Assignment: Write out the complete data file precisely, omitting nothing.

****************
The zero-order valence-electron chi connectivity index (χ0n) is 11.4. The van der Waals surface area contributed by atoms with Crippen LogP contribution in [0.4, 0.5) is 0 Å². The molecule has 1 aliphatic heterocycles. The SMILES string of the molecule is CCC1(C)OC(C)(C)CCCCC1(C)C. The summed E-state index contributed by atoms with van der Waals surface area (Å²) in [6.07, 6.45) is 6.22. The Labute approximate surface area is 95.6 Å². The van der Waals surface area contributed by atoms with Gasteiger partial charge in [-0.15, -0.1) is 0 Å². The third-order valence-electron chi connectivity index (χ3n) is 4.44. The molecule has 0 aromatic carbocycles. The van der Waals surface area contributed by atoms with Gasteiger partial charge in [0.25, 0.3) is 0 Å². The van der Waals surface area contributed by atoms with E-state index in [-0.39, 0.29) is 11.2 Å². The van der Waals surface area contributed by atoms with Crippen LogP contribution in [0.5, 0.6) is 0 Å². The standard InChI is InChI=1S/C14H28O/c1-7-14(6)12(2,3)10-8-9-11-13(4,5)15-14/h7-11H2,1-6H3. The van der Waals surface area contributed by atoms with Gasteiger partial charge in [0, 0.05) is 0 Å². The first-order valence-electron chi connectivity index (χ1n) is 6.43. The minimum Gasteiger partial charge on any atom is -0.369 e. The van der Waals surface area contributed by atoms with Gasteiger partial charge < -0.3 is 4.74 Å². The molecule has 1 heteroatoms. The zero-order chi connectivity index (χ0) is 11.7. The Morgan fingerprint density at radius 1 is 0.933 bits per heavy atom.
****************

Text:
The zero-order valence-electron chi connectivity index (χ0n) is 11.4. The van der Waals surface area contributed by atoms with Crippen LogP contribution in [0.4, 0.5) is 0 Å². The molecule has 1 aliphatic heterocycles. The SMILES string of the molecule is CCC1(C)OC(C)(C)CCCCC1(C)C. The summed E-state index contributed by atoms with van der Waals surface area (Å²) in [6.07, 6.45) is 6.22. The Labute approximate surface area is 95.6 Å². The van der Waals surface area contributed by atoms with Gasteiger partial charge in [-0.15, -0.1) is 0 Å². The third-order valence-electron chi connectivity index (χ3n) is 4.44. The molecule has 0 aromatic carbocycles. The van der Waals surface area contributed by atoms with Gasteiger partial charge in [0.25, 0.3) is 0 Å². The van der Waals surface area contributed by atoms with E-state index in [-0.39, 0.29) is 11.2 Å². The van der Waals surface area contributed by atoms with Crippen LogP contribution in [0.5, 0.6) is 0 Å². The standard InChI is InChI=1S/C14H28O/c1-7-14(6)12(2,3)10-8-9-11-13(4,5)15-14/h7-11H2,1-6H3. The van der Waals surface area contributed by atoms with Gasteiger partial charge in [0, 0.05) is 0 Å². The first-order valence-electron chi connectivity index (χ1n) is 6.43. The minimum Gasteiger partial charge on any atom is -0.369 e. The van der Waals surface area contributed by atoms with Gasteiger partial charge < -0.3 is 4.74 Å². The molecule has 1 heteroatoms. The zero-order chi connectivity index (χ0) is 11.7. The Morgan fingerprint density at radius 1 is 0.933 bits per heavy atom.